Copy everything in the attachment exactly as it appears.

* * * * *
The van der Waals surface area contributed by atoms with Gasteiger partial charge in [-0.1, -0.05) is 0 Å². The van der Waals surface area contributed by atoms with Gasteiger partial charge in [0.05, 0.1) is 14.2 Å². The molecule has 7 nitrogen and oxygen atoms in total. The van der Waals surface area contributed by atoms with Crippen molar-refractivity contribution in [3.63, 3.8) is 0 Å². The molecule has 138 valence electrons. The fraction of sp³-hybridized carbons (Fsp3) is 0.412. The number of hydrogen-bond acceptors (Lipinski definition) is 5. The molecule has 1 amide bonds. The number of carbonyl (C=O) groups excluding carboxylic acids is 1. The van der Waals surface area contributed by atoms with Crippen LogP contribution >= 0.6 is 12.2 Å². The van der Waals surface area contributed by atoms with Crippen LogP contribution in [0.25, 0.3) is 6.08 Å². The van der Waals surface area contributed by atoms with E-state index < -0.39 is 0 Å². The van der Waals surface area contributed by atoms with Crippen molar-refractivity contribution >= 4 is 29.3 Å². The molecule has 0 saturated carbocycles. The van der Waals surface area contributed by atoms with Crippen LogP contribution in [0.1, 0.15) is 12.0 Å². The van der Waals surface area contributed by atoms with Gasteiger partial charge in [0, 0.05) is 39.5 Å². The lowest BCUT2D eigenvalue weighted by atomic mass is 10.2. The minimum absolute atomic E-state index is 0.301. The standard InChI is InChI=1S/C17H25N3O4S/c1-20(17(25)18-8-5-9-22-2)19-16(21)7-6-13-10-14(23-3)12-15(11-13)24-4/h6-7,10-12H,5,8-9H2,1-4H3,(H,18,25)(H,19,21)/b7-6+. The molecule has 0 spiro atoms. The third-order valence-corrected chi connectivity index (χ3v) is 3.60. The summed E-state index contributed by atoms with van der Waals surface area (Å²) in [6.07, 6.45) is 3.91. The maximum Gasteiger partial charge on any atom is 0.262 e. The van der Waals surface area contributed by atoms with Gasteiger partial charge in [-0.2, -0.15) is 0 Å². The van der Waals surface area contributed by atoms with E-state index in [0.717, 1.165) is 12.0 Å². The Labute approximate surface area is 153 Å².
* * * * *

The van der Waals surface area contributed by atoms with Gasteiger partial charge in [-0.1, -0.05) is 0 Å². The van der Waals surface area contributed by atoms with Gasteiger partial charge in [0.05, 0.1) is 14.2 Å². The molecule has 7 nitrogen and oxygen atoms in total. The van der Waals surface area contributed by atoms with Crippen molar-refractivity contribution in [3.63, 3.8) is 0 Å². The molecule has 138 valence electrons. The fraction of sp³-hybridized carbons (Fsp3) is 0.412. The number of hydrogen-bond acceptors (Lipinski definition) is 5. The molecule has 1 amide bonds. The number of carbonyl (C=O) groups excluding carboxylic acids is 1. The van der Waals surface area contributed by atoms with Crippen LogP contribution >= 0.6 is 12.2 Å². The van der Waals surface area contributed by atoms with Crippen LogP contribution in [0.25, 0.3) is 6.08 Å². The van der Waals surface area contributed by atoms with E-state index < -0.39 is 0 Å². The van der Waals surface area contributed by atoms with Crippen molar-refractivity contribution >= 4 is 29.3 Å². The molecule has 0 saturated carbocycles. The van der Waals surface area contributed by atoms with Crippen LogP contribution in [0.1, 0.15) is 12.0 Å². The van der Waals surface area contributed by atoms with Gasteiger partial charge in [0, 0.05) is 39.5 Å². The lowest BCUT2D eigenvalue weighted by atomic mass is 10.2. The minimum absolute atomic E-state index is 0.301. The standard InChI is InChI=1S/C17H25N3O4S/c1-20(17(25)18-8-5-9-22-2)19-16(21)7-6-13-10-14(23-3)12-15(11-13)24-4/h6-7,10-12H,5,8-9H2,1-4H3,(H,18,25)(H,19,21)/b7-6+. The molecule has 0 spiro atoms. The third-order valence-corrected chi connectivity index (χ3v) is 3.60. The summed E-state index contributed by atoms with van der Waals surface area (Å²) in [6.07, 6.45) is 3.91. The maximum Gasteiger partial charge on any atom is 0.262 e. The van der Waals surface area contributed by atoms with Gasteiger partial charge in [-0.2, -0.15) is 0 Å². The van der Waals surface area contributed by atoms with E-state index in [0.717, 1.165) is 12.0 Å². The Labute approximate surface area is 153 Å².